2.14. Generating Unit means the Creator’s USU department and/or center, as applicable.

587.3 INTELLECTUAL PROPERTY

3.1. Applicability. This policy applies to all USU employees, including faculty, administration, and staff, and to all USU students.

3.2. Title. USU acquires and retains title to all USU IP, unless otherwise specified herein.

3.3. Assignment and Intellectual Property Protection. USU employees and students shall, both during and after employment/enrollment, perform all lawful acts requested by USU to enable USU to perfect/record its ownership interest in USU IP and to obtain and maintain patents, Trademarks, Copyrights, and other forms of legal intellectual property protection.

3.4. Title Exceptions:

3.4.1. Sponsored Research or Other Third-Party Agreements. Title to intellectual property created as a result of work performed under a sponsored research agreement or other third-party Agreement shall be subject to the sponsored research or third-party agreement.

3.4.2. Consulting Agreements. USU makes no claim to intellectual property created as a result of work performed by a USU employee under a consulting agreement entered into per University Consulting Policy No. 377, provided that no USU IP is used in the work performed under the consulting agreement. USU IP may only be used in consulting arrangements after obtaining prior approval and/or a license from TTS.

3.5. Waiver of Scholarly Works. USU waives its right to acquire and retain title to Scholarly Works created by its employees or students but retains certain rights under the conditions set forth in USU Policy No. 535 on Open Access. If significant USU resources (other than faculty time, office space, and office equipment) are anticipated for the creation of a Scholarly Work, then USU may designate a Scholarly Work as a commissioned work as set forth in Section 3.6.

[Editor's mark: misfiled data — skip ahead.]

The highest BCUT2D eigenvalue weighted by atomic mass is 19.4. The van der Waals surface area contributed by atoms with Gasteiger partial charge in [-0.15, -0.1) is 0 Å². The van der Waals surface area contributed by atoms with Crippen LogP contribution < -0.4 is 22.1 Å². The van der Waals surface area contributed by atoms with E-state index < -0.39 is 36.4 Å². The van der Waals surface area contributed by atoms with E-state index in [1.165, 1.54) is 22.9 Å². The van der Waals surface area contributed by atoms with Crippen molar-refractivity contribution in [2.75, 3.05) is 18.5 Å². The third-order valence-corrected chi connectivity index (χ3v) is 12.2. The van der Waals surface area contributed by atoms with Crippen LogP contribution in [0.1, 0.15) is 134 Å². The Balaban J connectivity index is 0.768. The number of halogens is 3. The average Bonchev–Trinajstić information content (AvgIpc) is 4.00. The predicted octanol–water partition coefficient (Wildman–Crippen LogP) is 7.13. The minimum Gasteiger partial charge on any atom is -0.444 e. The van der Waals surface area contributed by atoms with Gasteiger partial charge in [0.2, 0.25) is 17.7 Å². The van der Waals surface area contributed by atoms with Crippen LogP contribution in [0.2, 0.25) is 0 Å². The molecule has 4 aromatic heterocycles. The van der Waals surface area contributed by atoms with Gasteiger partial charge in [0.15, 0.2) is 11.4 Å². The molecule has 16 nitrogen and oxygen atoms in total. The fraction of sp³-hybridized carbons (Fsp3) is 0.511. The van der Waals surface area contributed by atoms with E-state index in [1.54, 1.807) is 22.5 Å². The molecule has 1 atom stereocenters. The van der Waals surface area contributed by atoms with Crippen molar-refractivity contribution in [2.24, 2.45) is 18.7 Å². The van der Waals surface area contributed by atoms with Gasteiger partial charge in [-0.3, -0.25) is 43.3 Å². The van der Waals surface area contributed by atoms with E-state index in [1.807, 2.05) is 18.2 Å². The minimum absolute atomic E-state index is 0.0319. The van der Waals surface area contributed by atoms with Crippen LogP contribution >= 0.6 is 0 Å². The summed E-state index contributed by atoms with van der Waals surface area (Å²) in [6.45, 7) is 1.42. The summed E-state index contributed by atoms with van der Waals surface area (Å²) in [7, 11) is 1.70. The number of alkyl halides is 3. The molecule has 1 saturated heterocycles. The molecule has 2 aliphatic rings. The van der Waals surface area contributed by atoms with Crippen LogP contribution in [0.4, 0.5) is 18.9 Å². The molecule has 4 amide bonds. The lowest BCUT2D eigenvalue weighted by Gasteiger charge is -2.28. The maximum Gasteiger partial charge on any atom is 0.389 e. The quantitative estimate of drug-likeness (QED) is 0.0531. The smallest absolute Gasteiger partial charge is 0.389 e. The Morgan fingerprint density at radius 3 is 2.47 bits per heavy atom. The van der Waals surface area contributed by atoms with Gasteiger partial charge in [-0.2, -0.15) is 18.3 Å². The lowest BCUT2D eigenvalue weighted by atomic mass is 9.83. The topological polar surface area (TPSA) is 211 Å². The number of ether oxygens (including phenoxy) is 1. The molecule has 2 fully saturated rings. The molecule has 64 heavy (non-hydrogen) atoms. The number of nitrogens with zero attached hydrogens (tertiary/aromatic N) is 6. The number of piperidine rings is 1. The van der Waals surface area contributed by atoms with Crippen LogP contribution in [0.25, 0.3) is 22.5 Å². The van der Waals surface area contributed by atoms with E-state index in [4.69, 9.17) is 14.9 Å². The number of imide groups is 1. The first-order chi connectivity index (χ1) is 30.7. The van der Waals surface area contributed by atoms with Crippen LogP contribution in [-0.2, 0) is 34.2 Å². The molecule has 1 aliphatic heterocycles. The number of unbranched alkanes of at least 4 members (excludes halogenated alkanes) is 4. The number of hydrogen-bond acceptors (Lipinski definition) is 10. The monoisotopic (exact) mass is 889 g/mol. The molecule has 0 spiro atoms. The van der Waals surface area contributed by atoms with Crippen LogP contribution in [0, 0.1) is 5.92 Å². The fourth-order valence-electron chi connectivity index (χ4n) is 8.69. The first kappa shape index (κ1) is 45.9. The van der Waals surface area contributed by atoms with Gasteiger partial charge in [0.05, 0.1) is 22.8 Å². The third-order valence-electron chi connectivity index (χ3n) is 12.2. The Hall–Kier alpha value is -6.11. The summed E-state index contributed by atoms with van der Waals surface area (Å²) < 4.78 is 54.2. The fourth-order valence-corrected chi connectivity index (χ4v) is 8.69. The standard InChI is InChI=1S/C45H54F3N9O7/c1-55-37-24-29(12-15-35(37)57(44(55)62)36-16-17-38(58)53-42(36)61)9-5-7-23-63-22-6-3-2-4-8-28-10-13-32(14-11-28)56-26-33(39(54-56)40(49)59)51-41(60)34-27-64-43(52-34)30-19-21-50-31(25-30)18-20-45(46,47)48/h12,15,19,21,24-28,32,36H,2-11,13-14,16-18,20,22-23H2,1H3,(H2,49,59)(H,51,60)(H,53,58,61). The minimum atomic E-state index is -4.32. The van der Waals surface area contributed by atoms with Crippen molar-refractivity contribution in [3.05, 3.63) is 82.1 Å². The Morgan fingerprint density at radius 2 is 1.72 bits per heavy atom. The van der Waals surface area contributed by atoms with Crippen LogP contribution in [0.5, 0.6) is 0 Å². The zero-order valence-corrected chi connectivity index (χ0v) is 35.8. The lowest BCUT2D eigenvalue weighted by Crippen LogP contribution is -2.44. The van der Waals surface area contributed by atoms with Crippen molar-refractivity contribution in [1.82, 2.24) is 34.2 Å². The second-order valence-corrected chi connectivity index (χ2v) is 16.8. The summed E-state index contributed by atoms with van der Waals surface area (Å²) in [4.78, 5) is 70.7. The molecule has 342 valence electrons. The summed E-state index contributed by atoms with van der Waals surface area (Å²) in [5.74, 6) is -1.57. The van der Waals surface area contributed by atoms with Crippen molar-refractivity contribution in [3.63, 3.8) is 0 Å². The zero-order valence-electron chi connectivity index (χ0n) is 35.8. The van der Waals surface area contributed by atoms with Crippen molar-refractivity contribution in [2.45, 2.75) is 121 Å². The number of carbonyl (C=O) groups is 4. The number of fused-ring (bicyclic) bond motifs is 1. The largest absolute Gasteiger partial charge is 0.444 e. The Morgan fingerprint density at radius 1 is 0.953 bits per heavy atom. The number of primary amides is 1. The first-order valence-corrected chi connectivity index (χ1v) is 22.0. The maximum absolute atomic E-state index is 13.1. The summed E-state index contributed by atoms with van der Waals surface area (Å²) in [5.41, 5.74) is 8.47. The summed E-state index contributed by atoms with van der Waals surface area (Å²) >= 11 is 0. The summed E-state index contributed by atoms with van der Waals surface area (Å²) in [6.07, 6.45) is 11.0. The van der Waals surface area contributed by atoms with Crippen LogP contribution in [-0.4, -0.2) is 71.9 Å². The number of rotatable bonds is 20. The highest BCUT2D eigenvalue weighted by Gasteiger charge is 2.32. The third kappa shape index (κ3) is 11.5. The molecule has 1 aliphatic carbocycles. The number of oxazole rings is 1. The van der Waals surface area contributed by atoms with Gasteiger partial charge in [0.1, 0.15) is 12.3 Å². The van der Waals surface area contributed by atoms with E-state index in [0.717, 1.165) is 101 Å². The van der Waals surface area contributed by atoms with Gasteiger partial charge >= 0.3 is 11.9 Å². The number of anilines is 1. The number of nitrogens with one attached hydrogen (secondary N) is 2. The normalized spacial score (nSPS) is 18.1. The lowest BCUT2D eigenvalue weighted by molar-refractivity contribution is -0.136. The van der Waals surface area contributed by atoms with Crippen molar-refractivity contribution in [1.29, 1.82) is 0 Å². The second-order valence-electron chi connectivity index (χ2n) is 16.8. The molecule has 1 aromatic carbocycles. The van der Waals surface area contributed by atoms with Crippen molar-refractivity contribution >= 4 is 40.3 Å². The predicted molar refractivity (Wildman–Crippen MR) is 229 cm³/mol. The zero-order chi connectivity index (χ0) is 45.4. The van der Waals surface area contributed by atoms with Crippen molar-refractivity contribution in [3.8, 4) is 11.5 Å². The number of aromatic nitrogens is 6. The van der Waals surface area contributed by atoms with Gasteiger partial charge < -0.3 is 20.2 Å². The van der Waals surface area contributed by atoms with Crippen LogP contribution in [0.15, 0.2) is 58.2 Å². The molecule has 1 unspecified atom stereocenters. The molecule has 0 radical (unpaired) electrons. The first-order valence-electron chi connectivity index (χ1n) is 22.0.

3.6. Commissioned Works. Notwithstanding any waivers, USU acquires and retains title to all USU IP specifically commissioned by USU. When a work is specifically commissioned by USU, any Revenues resulting from the Technology Transfer of the commissioned work shall be retained by USU, unless otherwise agreed upon by USU and the commissioned Creator.

3.7. Duty of Disclosure. All USU IP shall be disclosed to TTS by the Creator(s) promptly after the discovery or creation thereof and prior to any public disclosure (publication, presentation, poster, etc.). If a public disclosure has occurred, then the Creator(s) shall disclose the USU IP to TTS as soon as possible to avoid further loss of rights, such as patent rights. The disclosure shall be in writing, and shall include sufficient detail for TTS to evaluate the commercial potential of the disclosed work and to seek legal protection, when deemed appropriate.

3.8. USU IP Evaluation. Upon disclosure, TTS (or its designee) will evaluate the disclosed USU IP for Technology Transfer and legal-protection potential. TTS will communicate with the Creator(s) regarding its findings.